Geena Davis goes blonde, packs a punch, and makes Christmas fiery and bright in the explosive 1990s gift “The Long Kiss Goodnight”.
In the early 1990s, Renny Harlin was the hot new action director on the block. With A Nightmare on Elm Street 4 (which at the time of its release was the highest grossing independent film ever made), Die Hard 2, and Cliffhanger on his resume, Harlin had his pick of projects to choose from in Hollywood. What he chose was to bet on himself and his then-wife Geena Davis, the Academy Award-winning actress whose 1991 and 1992 hits Thelma & Louise and A League of Their Own solidified her as a Hollywood A-Lister.
The production company they created in 1994 was called The Forge, a multifaceted deal in association with New Line Cinema that produced and developed not only film projects, but also TV, magazines, video games, and even theme restaurants. The company would naturally also be used to further Geena Davis’s career.
The Hollywood power couple’s first film from The Forge was the 1994 romantic-comedy Speechless (reuniting Davis with Beetlejuice co-star Michael Keaton), which earned Davis a Golden Globe nomination. In 1995, Harlin cast Davis as the lead in his big budget, Christmas release, pirate swashbuckler Cutthroat Island, the first action role of Davis’s career. The film would famously become one of the biggest box office bombs of the decade losing, at the time, a record amount of money and sending Carolco Pictures into bankruptcy.
A mere 10 months later, and with the bad publicity and performance of Cutthroat Island still fresh in the minds of moviegoers, the deck was stacked against Harlin and Davis’s 1996 effort, a Christmas time-set action movie called The Long Kiss Goodnight.
New Line Cinema was known as “The House That Freddy Built”, finding success and notoriety with the lucrative 1984 horror hit A Nightmare on Elm Street.
Welcoming Harlin back into the fold after 1988s A Nightmare on Elm Street 4, the studio chose to produce The Long Kiss Goodnight, which saw Geena Davis returning in an action role. Davis would play Samantha Caine, a woman with amnesia who begins to remember her past as a lethal assassin named Charly Baltimore.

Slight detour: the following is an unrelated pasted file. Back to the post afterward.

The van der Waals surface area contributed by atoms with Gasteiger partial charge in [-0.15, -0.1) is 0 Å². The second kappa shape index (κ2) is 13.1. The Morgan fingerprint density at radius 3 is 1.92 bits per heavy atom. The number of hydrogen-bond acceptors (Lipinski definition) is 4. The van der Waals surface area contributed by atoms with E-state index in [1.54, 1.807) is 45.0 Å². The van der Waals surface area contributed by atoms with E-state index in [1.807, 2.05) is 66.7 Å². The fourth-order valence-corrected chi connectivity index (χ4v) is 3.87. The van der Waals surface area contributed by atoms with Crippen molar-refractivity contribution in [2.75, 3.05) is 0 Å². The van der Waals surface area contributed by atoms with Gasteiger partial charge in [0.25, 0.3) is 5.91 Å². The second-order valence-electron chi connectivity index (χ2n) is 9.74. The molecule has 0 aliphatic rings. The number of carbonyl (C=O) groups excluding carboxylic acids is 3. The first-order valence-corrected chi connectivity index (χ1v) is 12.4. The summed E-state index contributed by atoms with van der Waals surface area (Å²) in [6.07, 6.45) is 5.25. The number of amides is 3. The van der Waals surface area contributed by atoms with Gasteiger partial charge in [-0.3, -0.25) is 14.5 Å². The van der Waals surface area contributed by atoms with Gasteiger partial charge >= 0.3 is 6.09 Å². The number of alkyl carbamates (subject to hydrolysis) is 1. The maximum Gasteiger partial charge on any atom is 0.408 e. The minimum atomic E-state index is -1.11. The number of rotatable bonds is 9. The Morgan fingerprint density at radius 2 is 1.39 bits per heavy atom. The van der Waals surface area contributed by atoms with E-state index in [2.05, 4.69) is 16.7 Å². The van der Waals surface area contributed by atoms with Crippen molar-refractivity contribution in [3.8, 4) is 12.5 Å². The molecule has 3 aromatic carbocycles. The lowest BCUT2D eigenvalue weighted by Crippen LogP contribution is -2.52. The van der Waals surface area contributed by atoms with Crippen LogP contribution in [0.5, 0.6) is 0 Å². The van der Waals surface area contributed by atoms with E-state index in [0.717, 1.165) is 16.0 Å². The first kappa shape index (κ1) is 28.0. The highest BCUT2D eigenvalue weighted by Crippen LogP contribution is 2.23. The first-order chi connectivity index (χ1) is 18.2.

New Line Cinema had made a name for itself with low to medium budgeted genre films, but the company looked to break out with larger fare in 1996. New Line’s three attempts at a blockbuster that year were the Bruce Willis action-crime movie Last Man Standing, the notorious Marlon Brando-Val Kilmer pairing in The Island of Dr. Moreau, and Harlin’s explosive The Long Kiss Goodnight. All three titles severely under performed.
The Long Kiss Goodnight opens with a voice over from Davis’s Samantha Caine explaining her amnesia and how she can only remember the past 8 years.
Living the small town life as a teacher with a family, Samantha is happy with her quiet life. She rides in the town Christmas parade, vacuums the house, and struggles to cut up carrots while preparing dinner. Geena Davis has a naturally wholesome look, perfect for Samantha’s salt-of-the-Earth character. But when her past starts to come back to her after a car accident, like showing some uncharacteristically sharp skills at home with a kitchen knife, she flashes her wide, mischievous smile which releases a crazy glint in her eye.
It’s a great moment that lets the viewer know they’re in for a treat.
As Samantha remembers her past, her lethal and sexy alter-ego Charly Baltimore is shown to her in dreams or glimpses in mirrors. These moments are b movie gold in what looks like a 1980s rock video, complete with mountainous rocky cliffs under dark blue and purple stormy skies with flashes of lighting. Charly is one bad ass chick who accelerates the heart rates of viewers. “Do you want a cigarette,” Charly asks Samantha through a mirror, “I don’t smoke,” she responds. “You used to,” Charly says back, with that crazy glint in her eye, a characteristic that serves Davis well later in the film when Charly Baltimore takes over.
Naturally, now that Charly is back and alive, there are bad guys from her past who want her dead. And… action!
In the beginning of the third act, Charly is being locked in a freezer and left for dead. With her head slightly tilted, strands of bleach blonde hair hanging carelessly in front of her unblinking eyes, she looks up at her captive and says, “You’re going to die screaming, and I’m going to watch.” The captive and villain of the film is played by Craig Bierko in his feature film debut, a role he spent weeks training for in weapons and martial arts classes.
After her promise/threat, Davis steadily grows that wide smile of hers into an ‘I-dare-you-not-to-believe-me’ grin that lifts on one side so high it arches an eyebrow, with that crazy glint on full display in her eyes. Charly is down but not out, and letting the viewer know that fireworks are coming.
Davis is having fun with this role, and it shows.
She plays Charly with uninhibited recklessness, a devil may care swagger underlined by dark mascara and locked in place with a loaded gun to the face.
Samuel L. Jackson is his usual likable self as Mitch Henessey, a former cop turned small time hustler who gets caught up in Samantha’s/Charly’s situation. He plays Hennessy with his staple tough guy, get-the-fuck-outta-here demeanor and is never at a loss for the perfectly timed, laugh-out-loud one liner. But Jackson is more vulnerable than usual here with his character being just a little out of his league in this world of high profile, government assassins.
As Henessey struggles to keep up with Davis’s Charly, the chemistry between the two actors gets stronger, and the film is tremendous fun because of it.